In last week’s Part 1 post, we shared tips for thinning out your holiday decorations and cleaning the more delicate pieces that you want to keep or donate. This week we’ll share tips for cleaning less delicate items and also throw in a few “Hey, now that’s a good idea!” tips.
Sometimes we run into cleaning dilemmas during the holidays that don’t come up at other times of the year. For example:
♦ Use a large damp paint brush to clean fresh greenery if it needs dusting while on display at the holidays. This would actually work well year round on any of your house plants.
♦ To remove hardened candle wax from a candle holder or other small item, place the item in the freezer for a while (20 minutes or longer, depending on how thick the wax is) and the wax will break off easily.
♦ To remove candle wax from washable fabric, pour boiling water through the fabric over a sink. For fabric that can’t be washed, sandwich the spot between white paper towels and go over the area with a warm iron, changing out the towels as the wax comes out.
♦ Tree sap should be removed from carpet and upholstery as soon as you notice it. Be sure to blot rather than rub the area so you don’t spread the sticky sap further. A good solvent like Speed Cleaning’s Stain Gobbler should do the trick. Sturdy white cotton cleaning cloths are a great choice for this task rather than paper towels.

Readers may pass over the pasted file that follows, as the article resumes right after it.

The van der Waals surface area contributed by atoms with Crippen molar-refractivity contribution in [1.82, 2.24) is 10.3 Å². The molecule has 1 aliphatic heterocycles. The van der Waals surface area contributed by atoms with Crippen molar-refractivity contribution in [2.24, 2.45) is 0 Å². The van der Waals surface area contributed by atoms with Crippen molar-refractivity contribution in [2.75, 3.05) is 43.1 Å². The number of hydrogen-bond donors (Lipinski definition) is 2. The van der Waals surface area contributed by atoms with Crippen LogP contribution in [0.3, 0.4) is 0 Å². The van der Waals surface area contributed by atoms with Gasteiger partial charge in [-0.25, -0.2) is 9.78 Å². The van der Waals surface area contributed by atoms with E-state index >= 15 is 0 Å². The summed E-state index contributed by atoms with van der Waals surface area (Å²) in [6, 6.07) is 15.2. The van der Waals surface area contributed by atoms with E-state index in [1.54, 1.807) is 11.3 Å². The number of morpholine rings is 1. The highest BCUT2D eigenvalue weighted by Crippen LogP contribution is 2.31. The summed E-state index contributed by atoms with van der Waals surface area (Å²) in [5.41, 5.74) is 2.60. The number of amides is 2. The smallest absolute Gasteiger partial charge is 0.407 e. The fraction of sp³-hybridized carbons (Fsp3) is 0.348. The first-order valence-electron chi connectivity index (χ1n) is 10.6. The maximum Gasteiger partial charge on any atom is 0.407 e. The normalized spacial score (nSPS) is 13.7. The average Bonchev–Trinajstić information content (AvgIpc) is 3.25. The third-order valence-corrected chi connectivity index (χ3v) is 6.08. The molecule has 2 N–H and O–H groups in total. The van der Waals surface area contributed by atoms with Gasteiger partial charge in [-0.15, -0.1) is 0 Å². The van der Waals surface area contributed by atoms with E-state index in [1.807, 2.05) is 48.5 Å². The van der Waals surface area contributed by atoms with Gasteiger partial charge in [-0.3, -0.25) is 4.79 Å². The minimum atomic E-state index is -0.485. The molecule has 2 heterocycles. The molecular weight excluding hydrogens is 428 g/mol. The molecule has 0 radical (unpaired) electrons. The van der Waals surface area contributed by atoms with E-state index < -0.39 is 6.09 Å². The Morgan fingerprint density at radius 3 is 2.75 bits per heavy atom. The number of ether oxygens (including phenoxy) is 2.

And for those “good idea!” tips:
◊ When storing your holiday decorations, use a separate box or bin for each room. Label the box for that room and include notes or even photos if you particularly liked the way you had something arranged.
◊ When returning the boxes/bins to storage, put them back in the reverse order that you’d like to start your decorating the following year. Think “Last in – first out.” If you want access to the Christmas tree ornaments first, put that box in second to last. Why not last? Because . . .
◊ There’s almost always a decoration that doesn’t get packed away, something you don’t notice until a week or two later. Or you acquire a decoration after everything is packed away. The last thing to go into storage can be a small empty box labeled something like ‘Holiday Extras,’ easily accessible to hold these items for the following year.